Also musical phrases tend to end in full cadences or half-cadences: thus either the tomato red followed by tomato-leaf-green (full cadence), or just tomato red (half cadence).

    Further, the notes that make their way to the melody or otherwise stand out in their lines ("motive notes", etc. ) will have higher commonness for less tense scale positions, and will be used in a fashion characteristic for the scale: e.g. melody will sound at rest in the 1,3rd and 5th scale notes, non-scale notes will usually be approached and left by half-step. Also, the leading tone will tend to lead to the tonic. 3-2-1 scale positions may also be common in leading to the tonic. You can also listen and hear that the melodic notes fit the key, just as the chords fit the key. In addition, apparent transposition of a bit of melody or motive which appeared earlier when key was clear may be the key to the current key. Exactly the way the melodic sounds and harmony fits the key will depend on the type of music, so you pick up recognition of key with experience.

    All of the visual cues from my visualizer will have their aural counterparts. (This software should help you correlate the two.) The particular key, and the fittingness of the key, should vary together aurally and visually.

    Note that, in certain sections of certain basically tonal musical pieces, key is unclear or ambiguous, even to the experts. This makes sense, given that key and key-fittingness and ambiguity is really just something not fully defined, but rather something in the handling of the harmony and melody that is ultimately defined by the perceptual response that is picked up and perceived by more experienced and/or trained and/or gifted listeners.

    Also, note the form of the music: sonata, binary, minuet, etc. often has precise or probable implications about the pattern key will follow, and this is a significant clue.

    My explanation of key, of course, is best understood if you read at least some light music theory, as from selected sections of a basic theory or composition book.

    A nice illustration of how key varies in classical music, often tentatively and with suggestions only, can be gotten by using Kelly Dean Hansen's analysis of opus 98 = Symphony 4 of Brahms from here. (You can find free midi files of that work at Classical Music Archives, where a class of membership that is free will allow you to download up to 5 midi files a day.) For Brahms #4 Symphony, checking the middle box only after my "MinorNHM" seems to work best for me. That is, Brahms seems to be doing minor harmonies with only chords from harmonic minor.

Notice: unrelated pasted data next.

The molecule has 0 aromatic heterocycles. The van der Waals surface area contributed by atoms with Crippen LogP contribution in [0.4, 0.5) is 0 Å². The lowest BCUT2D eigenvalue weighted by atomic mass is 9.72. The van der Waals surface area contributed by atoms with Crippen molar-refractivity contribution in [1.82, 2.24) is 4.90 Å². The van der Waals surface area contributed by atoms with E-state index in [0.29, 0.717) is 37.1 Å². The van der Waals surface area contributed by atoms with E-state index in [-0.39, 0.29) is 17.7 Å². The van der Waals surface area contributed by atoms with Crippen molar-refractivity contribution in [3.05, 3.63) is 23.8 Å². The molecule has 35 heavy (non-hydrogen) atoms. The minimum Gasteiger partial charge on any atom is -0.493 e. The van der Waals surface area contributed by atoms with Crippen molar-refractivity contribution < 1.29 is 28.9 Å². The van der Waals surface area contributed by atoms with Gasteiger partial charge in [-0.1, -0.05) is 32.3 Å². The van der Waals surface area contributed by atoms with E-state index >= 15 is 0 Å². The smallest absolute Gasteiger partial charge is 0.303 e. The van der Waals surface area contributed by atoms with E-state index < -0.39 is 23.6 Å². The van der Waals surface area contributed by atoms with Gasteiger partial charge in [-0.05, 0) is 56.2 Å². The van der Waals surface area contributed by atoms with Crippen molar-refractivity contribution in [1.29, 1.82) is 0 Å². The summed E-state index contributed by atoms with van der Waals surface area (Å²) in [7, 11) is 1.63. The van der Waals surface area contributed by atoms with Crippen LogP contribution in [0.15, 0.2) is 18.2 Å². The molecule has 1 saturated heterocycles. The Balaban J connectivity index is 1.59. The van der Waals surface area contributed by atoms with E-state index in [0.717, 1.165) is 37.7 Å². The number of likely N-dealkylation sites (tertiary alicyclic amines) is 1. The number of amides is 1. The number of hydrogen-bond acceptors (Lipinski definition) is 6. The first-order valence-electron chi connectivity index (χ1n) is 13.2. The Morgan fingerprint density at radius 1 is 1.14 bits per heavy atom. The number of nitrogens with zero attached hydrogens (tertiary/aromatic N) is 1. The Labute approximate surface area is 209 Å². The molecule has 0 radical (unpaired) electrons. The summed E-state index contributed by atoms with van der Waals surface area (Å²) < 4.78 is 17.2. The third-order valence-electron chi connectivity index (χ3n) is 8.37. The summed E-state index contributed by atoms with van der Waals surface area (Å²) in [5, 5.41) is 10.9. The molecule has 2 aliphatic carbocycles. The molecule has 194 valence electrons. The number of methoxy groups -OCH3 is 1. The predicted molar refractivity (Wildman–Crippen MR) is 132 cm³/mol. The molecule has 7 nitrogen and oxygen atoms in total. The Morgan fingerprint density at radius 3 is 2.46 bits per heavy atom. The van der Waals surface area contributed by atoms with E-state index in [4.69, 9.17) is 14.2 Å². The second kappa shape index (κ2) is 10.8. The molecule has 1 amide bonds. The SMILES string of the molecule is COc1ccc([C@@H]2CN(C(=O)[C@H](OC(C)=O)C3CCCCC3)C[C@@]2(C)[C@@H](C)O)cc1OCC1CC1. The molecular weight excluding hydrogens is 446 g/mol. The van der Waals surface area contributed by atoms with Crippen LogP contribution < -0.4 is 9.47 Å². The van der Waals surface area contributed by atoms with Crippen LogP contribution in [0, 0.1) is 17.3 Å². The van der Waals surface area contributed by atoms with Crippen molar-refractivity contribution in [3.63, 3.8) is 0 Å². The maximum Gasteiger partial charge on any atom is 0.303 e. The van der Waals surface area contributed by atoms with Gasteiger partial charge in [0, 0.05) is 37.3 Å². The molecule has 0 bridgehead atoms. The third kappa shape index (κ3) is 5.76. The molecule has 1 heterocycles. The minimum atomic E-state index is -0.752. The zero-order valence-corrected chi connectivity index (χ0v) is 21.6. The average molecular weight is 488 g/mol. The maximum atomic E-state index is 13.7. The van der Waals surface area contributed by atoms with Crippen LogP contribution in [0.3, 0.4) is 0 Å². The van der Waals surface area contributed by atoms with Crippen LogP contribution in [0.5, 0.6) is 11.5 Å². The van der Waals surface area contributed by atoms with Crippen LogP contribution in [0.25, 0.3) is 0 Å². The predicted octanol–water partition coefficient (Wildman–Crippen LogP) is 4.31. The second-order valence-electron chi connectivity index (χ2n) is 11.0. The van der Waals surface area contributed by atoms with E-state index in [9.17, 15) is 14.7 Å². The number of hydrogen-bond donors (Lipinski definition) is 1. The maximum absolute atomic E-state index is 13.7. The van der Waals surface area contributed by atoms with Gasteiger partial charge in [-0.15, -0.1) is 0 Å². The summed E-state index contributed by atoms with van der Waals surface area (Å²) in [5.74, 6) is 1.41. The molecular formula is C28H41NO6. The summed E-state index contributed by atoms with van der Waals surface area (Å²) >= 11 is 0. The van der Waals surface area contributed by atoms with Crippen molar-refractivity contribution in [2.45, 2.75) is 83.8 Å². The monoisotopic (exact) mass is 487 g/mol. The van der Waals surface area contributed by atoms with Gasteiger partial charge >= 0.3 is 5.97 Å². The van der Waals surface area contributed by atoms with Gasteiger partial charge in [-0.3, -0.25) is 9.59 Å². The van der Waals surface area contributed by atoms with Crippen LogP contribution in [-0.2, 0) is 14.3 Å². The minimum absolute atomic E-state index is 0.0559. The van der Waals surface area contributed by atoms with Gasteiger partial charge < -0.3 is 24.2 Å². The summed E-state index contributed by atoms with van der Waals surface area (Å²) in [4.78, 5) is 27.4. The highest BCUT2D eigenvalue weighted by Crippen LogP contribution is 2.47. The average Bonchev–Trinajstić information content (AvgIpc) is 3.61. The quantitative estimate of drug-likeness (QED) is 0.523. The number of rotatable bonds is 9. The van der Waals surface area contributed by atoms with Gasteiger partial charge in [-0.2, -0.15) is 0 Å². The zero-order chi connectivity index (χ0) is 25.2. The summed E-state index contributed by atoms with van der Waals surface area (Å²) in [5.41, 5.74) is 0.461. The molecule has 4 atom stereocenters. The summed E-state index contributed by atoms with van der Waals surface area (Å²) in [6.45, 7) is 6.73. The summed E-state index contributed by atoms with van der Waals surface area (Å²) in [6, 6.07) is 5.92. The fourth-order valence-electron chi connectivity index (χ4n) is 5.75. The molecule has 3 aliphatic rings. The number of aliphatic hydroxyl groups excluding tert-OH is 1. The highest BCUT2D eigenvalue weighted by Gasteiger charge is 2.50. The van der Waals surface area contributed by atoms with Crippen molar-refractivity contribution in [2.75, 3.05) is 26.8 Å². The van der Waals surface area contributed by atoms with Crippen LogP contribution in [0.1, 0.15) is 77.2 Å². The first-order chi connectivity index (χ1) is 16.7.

• To make room for the various 24-potential-key displays on the bottom, you can not display the top piano roll by checking "NoTopProll"

  • Rapid (hot-key) toggling of both simultaneously "NoTopProll" and "1:" (vs 24 key) key help ("KyAn") is done for the duration of the keypress by pressing the period key, and permanently by pressing the "/" key. The main purpose of this is to allow rapid switching between showing all notes (top piano roll) vs color-coded tonal chord function for all keys. If you start with exacly one of "NoTopProll" and "1:", you get this alternation.

  • Rapid (hot-key) switch between 3 modes: top piano roll plus 24-key perceptongram, top piano roll plus just chosen key perceptogram, and no top piano roll plus 24-key perceptogram is done with the spacebar. Note that I have made the program remember the proportion of screen that each item holds that you adjust to in each of these modes. Note this spacebar feature starts in the 10/2/09 release.